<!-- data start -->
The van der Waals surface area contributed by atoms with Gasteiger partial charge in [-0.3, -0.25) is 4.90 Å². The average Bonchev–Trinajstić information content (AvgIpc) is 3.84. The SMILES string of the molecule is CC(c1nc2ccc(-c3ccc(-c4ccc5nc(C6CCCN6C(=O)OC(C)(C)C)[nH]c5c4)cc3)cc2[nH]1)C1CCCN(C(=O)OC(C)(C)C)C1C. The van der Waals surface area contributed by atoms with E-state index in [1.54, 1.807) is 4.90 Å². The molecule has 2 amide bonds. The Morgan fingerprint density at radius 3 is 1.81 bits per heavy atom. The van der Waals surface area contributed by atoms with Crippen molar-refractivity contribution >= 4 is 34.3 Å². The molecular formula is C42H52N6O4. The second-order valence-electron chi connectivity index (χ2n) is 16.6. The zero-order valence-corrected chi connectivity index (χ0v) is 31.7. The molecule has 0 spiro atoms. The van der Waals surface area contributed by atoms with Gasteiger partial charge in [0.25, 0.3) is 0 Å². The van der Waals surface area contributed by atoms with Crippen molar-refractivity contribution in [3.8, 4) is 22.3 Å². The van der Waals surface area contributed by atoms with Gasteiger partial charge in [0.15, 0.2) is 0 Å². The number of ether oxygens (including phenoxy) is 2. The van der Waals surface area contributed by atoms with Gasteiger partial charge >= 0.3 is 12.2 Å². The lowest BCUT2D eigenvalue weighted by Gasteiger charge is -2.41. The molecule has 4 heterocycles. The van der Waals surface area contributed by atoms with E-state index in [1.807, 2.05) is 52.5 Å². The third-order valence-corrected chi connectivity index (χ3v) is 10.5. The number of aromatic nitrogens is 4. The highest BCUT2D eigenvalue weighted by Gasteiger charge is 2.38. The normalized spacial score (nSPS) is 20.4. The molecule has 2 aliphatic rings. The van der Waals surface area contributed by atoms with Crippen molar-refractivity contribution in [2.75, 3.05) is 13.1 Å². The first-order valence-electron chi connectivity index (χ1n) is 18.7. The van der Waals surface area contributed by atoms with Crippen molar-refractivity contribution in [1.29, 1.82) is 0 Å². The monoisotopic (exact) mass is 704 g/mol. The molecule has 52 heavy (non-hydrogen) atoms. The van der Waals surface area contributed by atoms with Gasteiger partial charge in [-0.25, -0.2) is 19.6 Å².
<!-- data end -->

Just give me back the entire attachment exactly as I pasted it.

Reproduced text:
The van der Waals surface area contributed by atoms with Gasteiger partial charge in [-0.3, -0.25) is 4.90 Å². The average Bonchev–Trinajstić information content (AvgIpc) is 3.84. The SMILES string of the molecule is CC(c1nc2ccc(-c3ccc(-c4ccc5nc(C6CCCN6C(=O)OC(C)(C)C)[nH]c5c4)cc3)cc2[nH]1)C1CCCN(C(=O)OC(C)(C)C)C1C. The van der Waals surface area contributed by atoms with E-state index in [1.54, 1.807) is 4.90 Å². The molecule has 2 amide bonds. The Morgan fingerprint density at radius 3 is 1.81 bits per heavy atom. The van der Waals surface area contributed by atoms with Crippen molar-refractivity contribution >= 4 is 34.3 Å². The molecular formula is C42H52N6O4. The second-order valence-electron chi connectivity index (χ2n) is 16.6. The zero-order valence-corrected chi connectivity index (χ0v) is 31.7. The molecule has 0 spiro atoms. The van der Waals surface area contributed by atoms with Gasteiger partial charge in [0.25, 0.3) is 0 Å². The van der Waals surface area contributed by atoms with Crippen molar-refractivity contribution in [3.8, 4) is 22.3 Å². The van der Waals surface area contributed by atoms with Gasteiger partial charge in [0.15, 0.2) is 0 Å². The number of ether oxygens (including phenoxy) is 2. The van der Waals surface area contributed by atoms with Gasteiger partial charge >= 0.3 is 12.2 Å². The lowest BCUT2D eigenvalue weighted by Gasteiger charge is -2.41. The molecule has 4 heterocycles. The van der Waals surface area contributed by atoms with E-state index in [1.807, 2.05) is 52.5 Å². The third-order valence-corrected chi connectivity index (χ3v) is 10.5. The number of aromatic nitrogens is 4. The highest BCUT2D eigenvalue weighted by Gasteiger charge is 2.38. The normalized spacial score (nSPS) is 20.4. The molecule has 2 aliphatic rings. The van der Waals surface area contributed by atoms with Crippen molar-refractivity contribution in [2.75, 3.05) is 13.1 Å². The first-order valence-electron chi connectivity index (χ1n) is 18.7. The van der Waals surface area contributed by atoms with Crippen molar-refractivity contribution in [1.29, 1.82) is 0 Å². The monoisotopic (exact) mass is 704 g/mol. The molecule has 52 heavy (non-hydrogen) atoms. The van der Waals surface area contributed by atoms with Gasteiger partial charge in [-0.25, -0.2) is 19.6 Å².